Answer

In each item, following item 2 of Lemma 1.9, we show that the map preserves structure by showing that the it preserves linear combinations of two members of the domain.

  1. The identity map is clearly one-to-one and onto. For linear combinations the check is easy.
     
  2. The inverse of a correspondence is also a correspondence (as stated in the appendix), so we need only check that the inverse preserves linear combinations. Assume that   (so  ) and assume that  .
     
  3. The composition of two correspondences is a correspondence (as stated in the appendix), so we need only check that the composition map preserves linear combinations.
     
Problem 18

Suppose that   preserves structure. Show that   is one-to-one if and only if the unique member of   mapped by   to   is  .

Answer

One direction is easy: by definition, if   is one-to-one then for any   at most one   has  , and so in particular, at most one member of   is mapped to  . The proof of Lemma 1.8 does not use the fact that the map is a correspondence and therefore shows that any structure-preserving map   sends   to  .

For the other direction, assume that the only member of   that is mapped to   is  . To show that   is one-to-one assume that  . Then   and so  . Consequently  , so  , and so   is one-to-one.

Problem 19

Suppose that   is an isomorphism. Prove that the set   is linearly dependent if and only if the set of images   is linearly dependent.

Answer

We will prove something stronger— not only is the existence of a dependence preserved by isomorphism, but each instance of a dependence is preserved, that is,

 
 

The   direction of this statement holds by item 3 of Lemma 1.9. The   direction holds by regrouping

 

and applying the fact that   is one-to-one, and so for the two vectors   and   to be mapped to the same image by  , they must be equal.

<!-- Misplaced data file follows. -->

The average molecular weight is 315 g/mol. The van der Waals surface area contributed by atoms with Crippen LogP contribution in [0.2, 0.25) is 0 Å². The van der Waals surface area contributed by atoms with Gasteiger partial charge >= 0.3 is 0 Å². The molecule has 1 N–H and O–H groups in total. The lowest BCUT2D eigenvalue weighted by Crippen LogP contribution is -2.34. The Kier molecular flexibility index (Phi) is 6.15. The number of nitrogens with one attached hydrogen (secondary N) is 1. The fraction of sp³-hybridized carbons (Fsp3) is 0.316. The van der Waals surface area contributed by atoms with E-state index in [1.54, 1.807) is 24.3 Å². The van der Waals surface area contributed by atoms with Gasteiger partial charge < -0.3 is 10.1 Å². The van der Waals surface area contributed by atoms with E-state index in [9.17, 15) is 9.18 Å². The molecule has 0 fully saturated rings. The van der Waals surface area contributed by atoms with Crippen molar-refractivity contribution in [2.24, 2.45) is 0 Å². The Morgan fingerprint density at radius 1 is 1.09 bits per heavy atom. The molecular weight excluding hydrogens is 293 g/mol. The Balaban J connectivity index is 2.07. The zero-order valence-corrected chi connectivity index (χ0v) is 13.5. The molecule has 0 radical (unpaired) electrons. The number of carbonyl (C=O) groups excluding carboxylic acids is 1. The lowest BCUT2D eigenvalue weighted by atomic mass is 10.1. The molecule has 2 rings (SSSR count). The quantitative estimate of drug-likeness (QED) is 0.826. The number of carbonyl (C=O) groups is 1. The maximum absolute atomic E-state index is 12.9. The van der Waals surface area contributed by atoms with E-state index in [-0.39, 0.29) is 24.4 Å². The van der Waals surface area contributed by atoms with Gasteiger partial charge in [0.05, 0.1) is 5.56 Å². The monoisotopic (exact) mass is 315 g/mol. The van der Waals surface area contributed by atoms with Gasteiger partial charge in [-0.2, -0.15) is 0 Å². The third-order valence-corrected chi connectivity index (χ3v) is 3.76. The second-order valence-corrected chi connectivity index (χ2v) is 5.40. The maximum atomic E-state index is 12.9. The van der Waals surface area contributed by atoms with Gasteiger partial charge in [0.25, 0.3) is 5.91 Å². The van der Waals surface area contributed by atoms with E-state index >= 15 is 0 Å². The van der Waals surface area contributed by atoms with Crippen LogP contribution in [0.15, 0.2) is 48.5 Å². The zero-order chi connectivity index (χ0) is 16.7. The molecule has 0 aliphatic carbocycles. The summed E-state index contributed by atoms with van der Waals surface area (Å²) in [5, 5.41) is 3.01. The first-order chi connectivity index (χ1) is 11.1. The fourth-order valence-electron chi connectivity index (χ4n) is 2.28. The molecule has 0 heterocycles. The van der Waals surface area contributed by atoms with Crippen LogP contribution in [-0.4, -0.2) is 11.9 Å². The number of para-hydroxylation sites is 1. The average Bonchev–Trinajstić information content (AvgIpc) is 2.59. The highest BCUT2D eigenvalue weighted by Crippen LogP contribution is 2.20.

This exercise is recommended for all readers.
Problem 20

Show that each type of map from Example 1.6 is an automorphism.

  1. Dilation   by a nonzero scalar  .
  2. Rotation   through an angle  .
  3. Reflection   over a line through the origin.

Hint. For the second and third items, polar coordinates are useful.

Answer
  1. This map is one-to-one because if   then by definition of the map,   and so  , as   is nonzero. This map is onto as any   is the image of   (again, note that   is nonzero). (Another way to see that this map is a correspondence is to observe that it has an inverse: the inverse of   is  .) To finish, note that this map preserves linear combinations
     
    and therefore is an isomorphism.
  2. As in the prior item, we can show that the map   is a correspondence by noting that it has an inverse,  . That the map preserves structure is geometrically easy to see. For instance, adding two vectors and then rotating them has the same effect as rotating first and then adding. For an algebraic argument, consider polar coordinates: the map   sends the vector with endpoint   to the vector with endpoint  . Then the familiar trigonometric formulas   and   show how to express the map's action in the usual rectangular coordinate system.
     
    Now the calculation for preservation of addition is routine.
     
    The calculation for preservation of scalar multiplication is similar.
  3. This map is a correspondence because it has an inverse (namely, itself). As in the last item, that the reflection map preserves structure is geometrically easy to see: adding vectors and then reflecting gives the same result as reflecting first and then adding, for instance. For an algebraic proof, suppose that the line   has slope   (the case of a line with undefined slope can be done as a separate, but easy, case). We can follow the hint and use polar coordinates: where the line   forms an angle of   with the  -axis, the action of   is to send the vector with endpoint   to the one with endpoint  .